Three canonical collections of quite different value from a legal standpoint are known by this title
Liber Septimus. —Three canonical collections of quite different value from a legal standpoint are known by this title. (I) The “Constitutions Clementis V” or “Clementine”, not officially known as “Liber Septimus”, but so designated by historians and canonists of the Middle Ages, and even on one occasion by John XXII, in a letter to the Bishop of Strasburg, in 1321. This collection was not even considered a “Liber”. It was officially promulgated by Clement V in a consistory held at Monteaux near Carpentras (France) on March 21, 1314, and sent to the Universities of Orleans and Paris. The death of Clement V, occurring on April 20 following, gave rise to certain doubts as to the legal force of the compilation. Consequently, John XXII by his Bull, “Quoniam nulls”, of October 25, 1317, promulgated it again as obligatory, without making any changes in it. Johannes Andrea compiled its commentary, or glossa ordinaries. It was not an exclusive collection, and did not abrogate the previously existing laws not incorporated in it (see Corpus Juris Canonici; Papal Decretals). (2) A canonist of the sixteenth century, Pierre Mathieu (Petrus Matthaeus), published in 1690, under the title of “Septimus Liber Decretalium”, a collection of canons arranged according to the order of the Decretals of Gregory IX, containing some Decretals of preceding popes, especially of those who reigned from the time of Sixtus IV (1464-71) to that of Sixtus V, in 1590. It was an entirely private collection and devoid of scientific value. Some editions of the “Corpus Juris Canonici” (Frankfort, 1590; Lyons 1621 and 1671; Bohmer’s edition, Halle, 1747), contain the text of this “Liber septimus” as an appendix.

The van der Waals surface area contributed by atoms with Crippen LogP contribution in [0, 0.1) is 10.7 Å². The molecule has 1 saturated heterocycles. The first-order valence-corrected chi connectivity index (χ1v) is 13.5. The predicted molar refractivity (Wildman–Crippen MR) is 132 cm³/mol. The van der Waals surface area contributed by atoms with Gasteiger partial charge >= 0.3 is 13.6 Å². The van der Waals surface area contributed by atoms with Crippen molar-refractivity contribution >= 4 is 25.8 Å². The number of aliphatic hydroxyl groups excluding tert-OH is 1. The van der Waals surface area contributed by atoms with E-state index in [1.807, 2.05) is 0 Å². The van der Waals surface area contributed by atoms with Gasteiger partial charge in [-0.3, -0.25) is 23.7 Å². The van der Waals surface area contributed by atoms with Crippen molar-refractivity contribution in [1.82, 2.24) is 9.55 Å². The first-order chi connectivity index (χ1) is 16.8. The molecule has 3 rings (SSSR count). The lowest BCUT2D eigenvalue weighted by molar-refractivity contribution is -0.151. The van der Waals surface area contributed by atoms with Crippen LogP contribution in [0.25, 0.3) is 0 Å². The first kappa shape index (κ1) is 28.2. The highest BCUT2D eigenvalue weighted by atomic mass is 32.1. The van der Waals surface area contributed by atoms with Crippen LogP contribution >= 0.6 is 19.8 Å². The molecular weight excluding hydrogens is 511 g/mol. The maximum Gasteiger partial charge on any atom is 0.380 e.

(3) The name has been given also to a canonical collection officially known as “Decretales Clementis Papte VIII”. It ‘owes the name of “Liber Septimus” to Cardinal Pinelli, prefect of the special congregation appointed by Sixtus V to draw up a new ecclesiastical code, who, in his manuscript notes, applied this title to it. Fagnanus and Benedict XIV imitated him in this, and it has retained the name. It was to supply the defect of an official codification of the canon law from the date of the publication of the “Clementine” (1317), that Gregory XIII, about the year 1580 appointed a body of cardinals to undertake the work. In 1587 Sixtus V established the congregation mentioned above. The printed work was submitted to Clement VIII, in 1598, for his approbation, which was refused. A new revision undertaken in 1607-08 had a similar fate, the reigning pope, Paul V, declining to approve the “Liber Septimus” as the obligatory legal code of the Church. It is divided into five books, subdivided into titles and chapters, and contains disciplinary and dogmatic canons of the Councils of Florence, Lateran, and Trent, and constitutions of twenty-eight popes from Gregory IX to Clement VIII. The refusals of approbation by Clement VIII and Paul V are to be attributed, not to the fear of seeing the canons of the Council of Trent glossed by canonists (which was forbidden by the Bull of Paul IV, “Benedictus Deus”, confirming the Council of Trent), but to the political situation of the day, several states having refused to admit some of the constitutions inserted in the new collection, and also to the fact that the Council of Trent had not yet been accepted by the French Government; it was therefore feared that the Governments would refuse to recognize the new code. It seems a mistake, too, to have included in the work decisions that were purely and exclusively dogmatic and as such entirely foreign to the domain of canon law. This collection, which appeared about the end of the sixteenth century, was edited by Francois Sentis (“Clementis Papae VIII Decretales”, Freiburg, 1870).